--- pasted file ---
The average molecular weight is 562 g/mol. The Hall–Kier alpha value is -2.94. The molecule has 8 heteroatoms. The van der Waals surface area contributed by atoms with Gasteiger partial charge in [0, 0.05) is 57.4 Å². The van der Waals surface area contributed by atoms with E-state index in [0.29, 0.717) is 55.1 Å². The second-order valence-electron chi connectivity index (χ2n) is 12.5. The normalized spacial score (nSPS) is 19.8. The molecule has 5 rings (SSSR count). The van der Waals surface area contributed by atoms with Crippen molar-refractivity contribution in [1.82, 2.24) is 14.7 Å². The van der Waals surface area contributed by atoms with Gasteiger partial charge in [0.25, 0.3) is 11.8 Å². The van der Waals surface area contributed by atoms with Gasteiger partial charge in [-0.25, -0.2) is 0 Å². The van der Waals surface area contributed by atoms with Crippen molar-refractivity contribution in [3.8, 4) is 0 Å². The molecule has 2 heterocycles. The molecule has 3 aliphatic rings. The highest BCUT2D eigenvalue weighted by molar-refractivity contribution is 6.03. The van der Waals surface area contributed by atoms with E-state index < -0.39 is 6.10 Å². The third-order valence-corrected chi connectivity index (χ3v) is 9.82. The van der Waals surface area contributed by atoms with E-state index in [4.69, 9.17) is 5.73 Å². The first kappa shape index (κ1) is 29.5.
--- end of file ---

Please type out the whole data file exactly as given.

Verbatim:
The average molecular weight is 562 g/mol. The Hall–Kier alpha value is -2.94. The molecule has 8 heteroatoms. The van der Waals surface area contributed by atoms with Gasteiger partial charge in [0, 0.05) is 57.4 Å². The van der Waals surface area contributed by atoms with E-state index in [0.29, 0.717) is 55.1 Å². The second-order valence-electron chi connectivity index (χ2n) is 12.5. The normalized spacial score (nSPS) is 19.8. The molecule has 5 rings (SSSR count). The van der Waals surface area contributed by atoms with Crippen molar-refractivity contribution in [1.82, 2.24) is 14.7 Å². The van der Waals surface area contributed by atoms with Gasteiger partial charge in [0.25, 0.3) is 11.8 Å². The van der Waals surface area contributed by atoms with Gasteiger partial charge in [-0.25, -0.2) is 0 Å². The van der Waals surface area contributed by atoms with Crippen molar-refractivity contribution in [3.8, 4) is 0 Å². The molecule has 2 heterocycles. The molecule has 3 aliphatic rings. The highest BCUT2D eigenvalue weighted by molar-refractivity contribution is 6.03. The van der Waals surface area contributed by atoms with E-state index < -0.39 is 6.10 Å². The third-order valence-corrected chi connectivity index (χ3v) is 9.82. The van der Waals surface area contributed by atoms with E-state index in [4.69, 9.17) is 5.73 Å². The first kappa shape index (κ1) is 29.5.